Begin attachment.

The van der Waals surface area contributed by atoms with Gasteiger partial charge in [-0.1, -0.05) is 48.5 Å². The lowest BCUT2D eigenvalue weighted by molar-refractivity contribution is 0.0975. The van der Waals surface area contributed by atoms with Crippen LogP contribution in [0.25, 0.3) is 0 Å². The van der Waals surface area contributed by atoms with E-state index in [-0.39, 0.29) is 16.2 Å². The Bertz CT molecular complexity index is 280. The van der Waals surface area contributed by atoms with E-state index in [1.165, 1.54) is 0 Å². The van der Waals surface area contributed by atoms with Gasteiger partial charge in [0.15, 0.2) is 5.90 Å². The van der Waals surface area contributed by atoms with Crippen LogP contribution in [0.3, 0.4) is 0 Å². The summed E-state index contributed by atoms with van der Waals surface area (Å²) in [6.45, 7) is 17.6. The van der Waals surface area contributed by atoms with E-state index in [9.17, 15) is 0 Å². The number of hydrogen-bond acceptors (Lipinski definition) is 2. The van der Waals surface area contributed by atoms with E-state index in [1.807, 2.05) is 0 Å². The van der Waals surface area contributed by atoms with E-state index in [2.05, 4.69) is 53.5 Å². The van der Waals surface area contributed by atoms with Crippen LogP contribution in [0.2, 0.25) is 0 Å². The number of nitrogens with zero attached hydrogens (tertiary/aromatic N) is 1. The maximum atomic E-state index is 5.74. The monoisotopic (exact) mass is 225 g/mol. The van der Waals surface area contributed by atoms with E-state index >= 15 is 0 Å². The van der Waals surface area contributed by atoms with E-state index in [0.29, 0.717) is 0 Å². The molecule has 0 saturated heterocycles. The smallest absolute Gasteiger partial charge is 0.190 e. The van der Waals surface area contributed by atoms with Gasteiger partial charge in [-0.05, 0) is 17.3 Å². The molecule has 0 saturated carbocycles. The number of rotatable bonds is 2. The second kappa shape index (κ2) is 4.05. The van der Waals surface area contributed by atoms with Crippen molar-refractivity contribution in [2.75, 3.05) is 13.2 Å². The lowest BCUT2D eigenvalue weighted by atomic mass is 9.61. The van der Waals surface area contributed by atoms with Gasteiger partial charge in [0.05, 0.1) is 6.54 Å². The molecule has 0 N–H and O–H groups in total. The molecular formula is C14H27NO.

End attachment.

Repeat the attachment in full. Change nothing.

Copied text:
The van der Waals surface area contributed by atoms with Gasteiger partial charge in [-0.1, -0.05) is 48.5 Å². The lowest BCUT2D eigenvalue weighted by molar-refractivity contribution is 0.0975. The van der Waals surface area contributed by atoms with Crippen LogP contribution in [0.25, 0.3) is 0 Å². The van der Waals surface area contributed by atoms with E-state index in [-0.39, 0.29) is 16.2 Å². The Bertz CT molecular complexity index is 280. The van der Waals surface area contributed by atoms with E-state index in [1.165, 1.54) is 0 Å². The van der Waals surface area contributed by atoms with Gasteiger partial charge in [0.15, 0.2) is 5.90 Å². The van der Waals surface area contributed by atoms with Crippen LogP contribution in [0.3, 0.4) is 0 Å². The summed E-state index contributed by atoms with van der Waals surface area (Å²) in [6.45, 7) is 17.6. The van der Waals surface area contributed by atoms with E-state index in [9.17, 15) is 0 Å². The number of hydrogen-bond acceptors (Lipinski definition) is 2. The van der Waals surface area contributed by atoms with E-state index in [1.807, 2.05) is 0 Å². The van der Waals surface area contributed by atoms with E-state index in [2.05, 4.69) is 53.5 Å². The van der Waals surface area contributed by atoms with Crippen LogP contribution in [0.2, 0.25) is 0 Å². The number of nitrogens with zero attached hydrogens (tertiary/aromatic N) is 1. The maximum atomic E-state index is 5.74. The monoisotopic (exact) mass is 225 g/mol. The van der Waals surface area contributed by atoms with E-state index >= 15 is 0 Å². The van der Waals surface area contributed by atoms with E-state index in [0.29, 0.717) is 0 Å². The molecule has 0 saturated heterocycles. The smallest absolute Gasteiger partial charge is 0.190 e. The van der Waals surface area contributed by atoms with Gasteiger partial charge in [-0.05, 0) is 17.3 Å². The molecule has 0 saturated carbocycles. The number of rotatable bonds is 2. The second kappa shape index (κ2) is 4.05. The van der Waals surface area contributed by atoms with Crippen molar-refractivity contribution in [2.75, 3.05) is 13.2 Å². The lowest BCUT2D eigenvalue weighted by atomic mass is 9.61. The van der Waals surface area contributed by atoms with Gasteiger partial charge in [0.05, 0.1) is 6.54 Å². The molecule has 0 N–H and O–H groups in total. The molecular formula is C14H27NO.